Forgiveness is difficult for many people because, too often, we think to forgive is also to condone, to say, “Oh, that’s ok.” We put up barriers to forgiving others because of this notion. Many times, in fact, most of what needs to be forgiven is NOT ok. It was not ok to have happened, it is not ok to do again — it’s just simply NOT ok. So, unless the offender asks for forgiveness with sincerity and remorse (and sometimes even when they do,) we often find it difficult to forgive.

If you look up the word ‘forgive’ in the dictionary, one of the definitions you’ll find is: to cease to feel resentment against. Forgiving, ceasing to feel resentment against, someone or something benefits who? You. Forgiving benefits YOU.

Forgiving, ceasing to feel resentment against, that’s all about you, not them. Granted, they might also benefit if you no longer feel resentment toward them, but the change occurs within YOU when you forgive another, not the reverse. The decision to forgive is yours. The act of forgiving is an act YOU undertake, and the feelings changing, as a result, are yours, as well.

For a very long time, I was unwilling to forgive certain people in my life. I held close the feelings of anger and resentment over how they had betrayed me and wore them like a protective shield. I vowed no one would EVER hurt me like that again. Over time, my protective shield began to prevent me from connecting with new people, new friendships, and extending my friendship to others. Ultimately, who did this hurt? Me. I had unknowingly allowed my unwillingness to forgive to control and shape my life – and not positively, I might add.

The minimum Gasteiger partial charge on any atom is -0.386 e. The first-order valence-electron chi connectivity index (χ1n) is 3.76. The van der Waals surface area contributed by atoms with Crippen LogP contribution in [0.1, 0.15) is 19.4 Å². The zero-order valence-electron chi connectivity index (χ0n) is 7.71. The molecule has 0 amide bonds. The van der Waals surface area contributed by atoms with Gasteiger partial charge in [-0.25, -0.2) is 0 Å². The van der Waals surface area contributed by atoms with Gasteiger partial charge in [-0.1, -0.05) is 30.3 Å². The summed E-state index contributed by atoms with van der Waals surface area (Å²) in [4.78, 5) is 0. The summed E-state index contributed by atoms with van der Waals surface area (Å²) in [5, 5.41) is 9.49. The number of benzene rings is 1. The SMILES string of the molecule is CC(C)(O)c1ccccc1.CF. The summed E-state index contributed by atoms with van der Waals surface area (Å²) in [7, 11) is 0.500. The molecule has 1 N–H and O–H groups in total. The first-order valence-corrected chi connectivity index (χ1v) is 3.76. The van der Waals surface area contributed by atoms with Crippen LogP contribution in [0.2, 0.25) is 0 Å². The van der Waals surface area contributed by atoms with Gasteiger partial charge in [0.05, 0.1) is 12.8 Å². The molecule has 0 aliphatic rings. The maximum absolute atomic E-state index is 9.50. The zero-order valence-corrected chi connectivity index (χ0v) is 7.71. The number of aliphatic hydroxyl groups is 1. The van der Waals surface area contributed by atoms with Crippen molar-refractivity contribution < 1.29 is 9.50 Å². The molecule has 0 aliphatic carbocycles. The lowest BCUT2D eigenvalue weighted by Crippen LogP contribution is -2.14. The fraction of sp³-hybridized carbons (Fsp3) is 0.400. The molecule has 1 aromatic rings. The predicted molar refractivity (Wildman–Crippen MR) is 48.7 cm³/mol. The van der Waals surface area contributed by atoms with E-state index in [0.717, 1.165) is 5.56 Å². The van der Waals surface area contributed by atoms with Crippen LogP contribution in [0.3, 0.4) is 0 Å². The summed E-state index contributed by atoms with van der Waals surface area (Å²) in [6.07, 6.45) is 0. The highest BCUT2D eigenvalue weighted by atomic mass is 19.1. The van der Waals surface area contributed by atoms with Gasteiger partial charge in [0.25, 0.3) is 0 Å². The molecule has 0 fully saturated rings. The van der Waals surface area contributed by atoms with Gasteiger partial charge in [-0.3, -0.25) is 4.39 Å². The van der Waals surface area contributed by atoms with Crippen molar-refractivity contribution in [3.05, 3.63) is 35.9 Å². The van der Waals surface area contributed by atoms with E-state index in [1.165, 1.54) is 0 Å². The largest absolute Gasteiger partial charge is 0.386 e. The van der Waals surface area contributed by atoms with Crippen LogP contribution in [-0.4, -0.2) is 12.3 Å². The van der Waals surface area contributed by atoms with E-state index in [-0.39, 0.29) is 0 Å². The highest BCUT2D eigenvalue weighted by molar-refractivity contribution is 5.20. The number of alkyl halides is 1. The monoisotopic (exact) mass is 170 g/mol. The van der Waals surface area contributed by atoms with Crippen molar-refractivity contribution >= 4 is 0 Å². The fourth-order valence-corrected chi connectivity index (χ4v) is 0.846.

Today I look at forgiveness as a way to set down the emotional baggage of past hurts and walk away stronger than before. If you think about it – how can you receive the blessings of today if your hands are holding tightly to resentments of yesterday? You can’t go back and change what happened or force the offender to make amends, but you CAN decide to live a happy life.

The person I’m forgiving may or may not even know of my forgiveness – that is not the point. I am the one miserable with my negative feelings and emotions – not them. They may or may not even know I’m harboring resentments. Meanwhile, I’m seething and miserable. By forgiving, I set myself free.

If the whole idea of forgiving feels beyond you at the moment, either because you are still too angry and upset (and likely want your pound of flesh) or because forgiving still feels to you like you’re saying, “Oh, it’s ok…” then try replacing the word ‘forgive’ with the words ‘cease to feel resentment against’ and see if that makes a difference for you. “I cease to feel resentment against you for what you did,” might be a more empowering way for you to say, “I forgive you for what you did.”